Not all spiders build webs, but those that do know instinctively how to. Webs may be relatively simple or very elaborate. Different species create differently patterned webs. Some spiders attach a formless tangle of silk threads to something (like the corner of a ceiling — the cobwebs we see up there are tangled webs that have accumulated dust and dirt). Sheet web spiders create sheets of silk between tree branches, on shrubs and other suitable places — you may have noticed some on your lawn, where they last until they’re mowed away. Some webs are triangular, some funnel-shaped. The webs of bola spiders (in the genus Mastophora) are a single strand of silk, and there are other shapes, too. There are some exceptions, but a web can often help in identifying a spider.
Webs are used for capturing prey. When an insect gets caught in the web’s sticky strands the spider rushes to it and uses its fangs to inject venom to kill it. Some spiders wrap their prey completely in silk to immobilize it while it dies. Webs are also used for courtship rituals and for securing egg sacs.
The most noticeable webs in our yards are probably the circular ones made by orb-weaving spiders (families Araneidae, Tetragnathidae, Uloboridae). Like other spiders, they’re methodical about spinning their webs and do it using only the tips of their legs.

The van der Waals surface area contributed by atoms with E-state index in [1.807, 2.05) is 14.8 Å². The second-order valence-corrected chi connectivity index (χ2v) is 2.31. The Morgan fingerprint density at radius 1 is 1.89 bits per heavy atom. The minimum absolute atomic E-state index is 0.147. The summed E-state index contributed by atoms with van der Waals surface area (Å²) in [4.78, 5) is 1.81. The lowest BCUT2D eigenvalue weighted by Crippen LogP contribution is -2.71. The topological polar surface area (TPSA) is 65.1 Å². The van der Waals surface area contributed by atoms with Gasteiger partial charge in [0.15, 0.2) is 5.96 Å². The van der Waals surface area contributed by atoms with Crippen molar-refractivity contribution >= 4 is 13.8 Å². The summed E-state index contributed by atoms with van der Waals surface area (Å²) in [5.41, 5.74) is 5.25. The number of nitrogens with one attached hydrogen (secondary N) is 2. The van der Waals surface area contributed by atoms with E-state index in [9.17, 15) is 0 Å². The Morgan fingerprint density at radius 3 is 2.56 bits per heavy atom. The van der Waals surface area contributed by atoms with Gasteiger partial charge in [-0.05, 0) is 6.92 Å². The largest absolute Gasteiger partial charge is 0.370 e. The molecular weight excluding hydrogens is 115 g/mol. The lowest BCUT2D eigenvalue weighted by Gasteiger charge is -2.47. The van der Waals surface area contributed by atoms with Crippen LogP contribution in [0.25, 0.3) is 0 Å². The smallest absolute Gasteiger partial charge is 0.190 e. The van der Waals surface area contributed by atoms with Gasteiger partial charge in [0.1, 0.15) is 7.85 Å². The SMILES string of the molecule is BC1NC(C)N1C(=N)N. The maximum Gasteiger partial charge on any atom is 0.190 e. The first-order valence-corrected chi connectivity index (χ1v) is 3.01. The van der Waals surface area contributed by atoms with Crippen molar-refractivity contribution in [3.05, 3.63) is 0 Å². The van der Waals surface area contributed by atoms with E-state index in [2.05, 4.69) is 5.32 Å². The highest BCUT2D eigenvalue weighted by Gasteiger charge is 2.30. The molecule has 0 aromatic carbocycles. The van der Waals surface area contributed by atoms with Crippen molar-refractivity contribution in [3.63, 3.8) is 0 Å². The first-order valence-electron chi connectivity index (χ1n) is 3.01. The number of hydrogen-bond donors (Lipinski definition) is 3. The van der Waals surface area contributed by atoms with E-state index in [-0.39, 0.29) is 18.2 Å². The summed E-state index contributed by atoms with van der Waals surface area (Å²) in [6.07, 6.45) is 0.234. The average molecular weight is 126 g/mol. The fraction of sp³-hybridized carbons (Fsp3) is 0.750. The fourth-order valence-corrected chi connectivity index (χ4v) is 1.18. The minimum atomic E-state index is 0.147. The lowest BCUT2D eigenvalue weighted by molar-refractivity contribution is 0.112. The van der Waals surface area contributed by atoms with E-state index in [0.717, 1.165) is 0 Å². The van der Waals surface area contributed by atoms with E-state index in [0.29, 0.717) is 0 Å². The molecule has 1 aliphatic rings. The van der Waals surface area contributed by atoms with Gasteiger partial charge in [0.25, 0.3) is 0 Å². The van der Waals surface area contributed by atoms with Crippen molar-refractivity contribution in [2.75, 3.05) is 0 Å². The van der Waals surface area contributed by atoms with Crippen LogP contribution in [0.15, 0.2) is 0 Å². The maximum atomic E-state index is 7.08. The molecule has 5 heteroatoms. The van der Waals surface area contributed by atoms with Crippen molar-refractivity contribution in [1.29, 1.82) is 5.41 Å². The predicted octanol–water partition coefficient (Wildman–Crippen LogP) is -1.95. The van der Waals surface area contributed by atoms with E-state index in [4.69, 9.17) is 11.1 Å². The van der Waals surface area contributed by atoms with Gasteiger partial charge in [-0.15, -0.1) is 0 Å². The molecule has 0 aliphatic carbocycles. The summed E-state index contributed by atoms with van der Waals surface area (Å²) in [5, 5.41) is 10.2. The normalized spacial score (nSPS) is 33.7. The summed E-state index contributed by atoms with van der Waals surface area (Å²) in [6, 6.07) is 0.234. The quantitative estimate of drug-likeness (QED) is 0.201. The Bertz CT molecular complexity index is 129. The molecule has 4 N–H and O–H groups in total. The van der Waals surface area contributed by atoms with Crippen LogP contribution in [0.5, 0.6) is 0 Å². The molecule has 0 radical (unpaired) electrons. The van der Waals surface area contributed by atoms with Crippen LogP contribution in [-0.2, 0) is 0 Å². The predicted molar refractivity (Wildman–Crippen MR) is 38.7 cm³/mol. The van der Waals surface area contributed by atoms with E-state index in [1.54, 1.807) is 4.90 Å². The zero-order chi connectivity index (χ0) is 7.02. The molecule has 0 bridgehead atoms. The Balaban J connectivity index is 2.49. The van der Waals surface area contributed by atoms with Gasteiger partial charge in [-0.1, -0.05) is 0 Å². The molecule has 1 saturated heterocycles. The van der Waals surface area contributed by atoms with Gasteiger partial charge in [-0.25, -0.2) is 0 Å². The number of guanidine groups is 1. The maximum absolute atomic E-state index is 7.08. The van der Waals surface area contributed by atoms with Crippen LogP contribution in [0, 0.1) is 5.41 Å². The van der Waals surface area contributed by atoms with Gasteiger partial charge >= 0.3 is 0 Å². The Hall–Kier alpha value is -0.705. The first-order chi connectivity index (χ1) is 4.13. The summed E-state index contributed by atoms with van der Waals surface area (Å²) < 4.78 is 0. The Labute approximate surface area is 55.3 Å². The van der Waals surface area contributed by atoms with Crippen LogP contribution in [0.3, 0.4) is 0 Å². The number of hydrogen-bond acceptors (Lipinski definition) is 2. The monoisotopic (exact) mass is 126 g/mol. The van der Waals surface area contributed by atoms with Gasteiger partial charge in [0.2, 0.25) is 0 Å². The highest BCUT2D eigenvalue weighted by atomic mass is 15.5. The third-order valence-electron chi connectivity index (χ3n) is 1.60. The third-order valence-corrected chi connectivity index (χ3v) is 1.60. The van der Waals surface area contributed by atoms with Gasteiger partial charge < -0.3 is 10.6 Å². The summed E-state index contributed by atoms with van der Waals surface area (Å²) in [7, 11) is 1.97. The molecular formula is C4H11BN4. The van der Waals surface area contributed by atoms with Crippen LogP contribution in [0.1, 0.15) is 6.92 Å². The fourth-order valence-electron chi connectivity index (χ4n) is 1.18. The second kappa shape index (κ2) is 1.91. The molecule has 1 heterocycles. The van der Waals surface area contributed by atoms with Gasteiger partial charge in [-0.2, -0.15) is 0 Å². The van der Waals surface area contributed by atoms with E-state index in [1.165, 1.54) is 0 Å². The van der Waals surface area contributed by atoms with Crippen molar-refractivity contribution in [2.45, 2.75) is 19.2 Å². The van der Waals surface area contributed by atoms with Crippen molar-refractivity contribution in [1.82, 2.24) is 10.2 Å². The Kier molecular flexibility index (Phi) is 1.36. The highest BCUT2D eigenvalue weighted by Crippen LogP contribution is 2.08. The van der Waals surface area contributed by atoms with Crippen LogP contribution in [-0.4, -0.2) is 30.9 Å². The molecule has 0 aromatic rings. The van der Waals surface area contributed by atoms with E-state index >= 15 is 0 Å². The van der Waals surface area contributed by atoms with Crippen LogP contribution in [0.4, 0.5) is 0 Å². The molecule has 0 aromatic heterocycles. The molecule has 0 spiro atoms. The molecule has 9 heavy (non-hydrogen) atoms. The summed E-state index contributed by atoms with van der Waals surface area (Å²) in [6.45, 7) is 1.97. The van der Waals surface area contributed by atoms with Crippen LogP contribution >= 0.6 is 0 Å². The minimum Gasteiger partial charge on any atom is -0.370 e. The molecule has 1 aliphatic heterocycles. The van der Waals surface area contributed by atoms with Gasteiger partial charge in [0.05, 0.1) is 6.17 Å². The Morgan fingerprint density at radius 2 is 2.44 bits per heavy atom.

How an orb-weaver builds a web
Orb-weavers spin their webs at night. From a suitable starting point, such as the branch of a tree, they release a thread of strong silk from their spinnerets into the wind. Once it catches on something, the spider pulls the thread tight and anchors it. Then, it walks back and forth, reinforcing the line by adding more threads. This is called the bridge line; it will support the weight of the entire web. If the initial thread doesn’t catch, the spider may eat it to recycle the protein before trying again. Bridge thread isn’t sticky.
Next, the spider strings a loose thread, sort of U-shaped, from the bridge, then moves to the bottom of the U and drops a thread from it, forming a Y-shape. After that, the spider forms a bottom line to attach the tail of the Y thread to, and this completes the frame. The completed Y forms the first three radial threads of the web. More radial threads are then strung. Following that, threads are added in an “auxiliary spiral” from the center outward.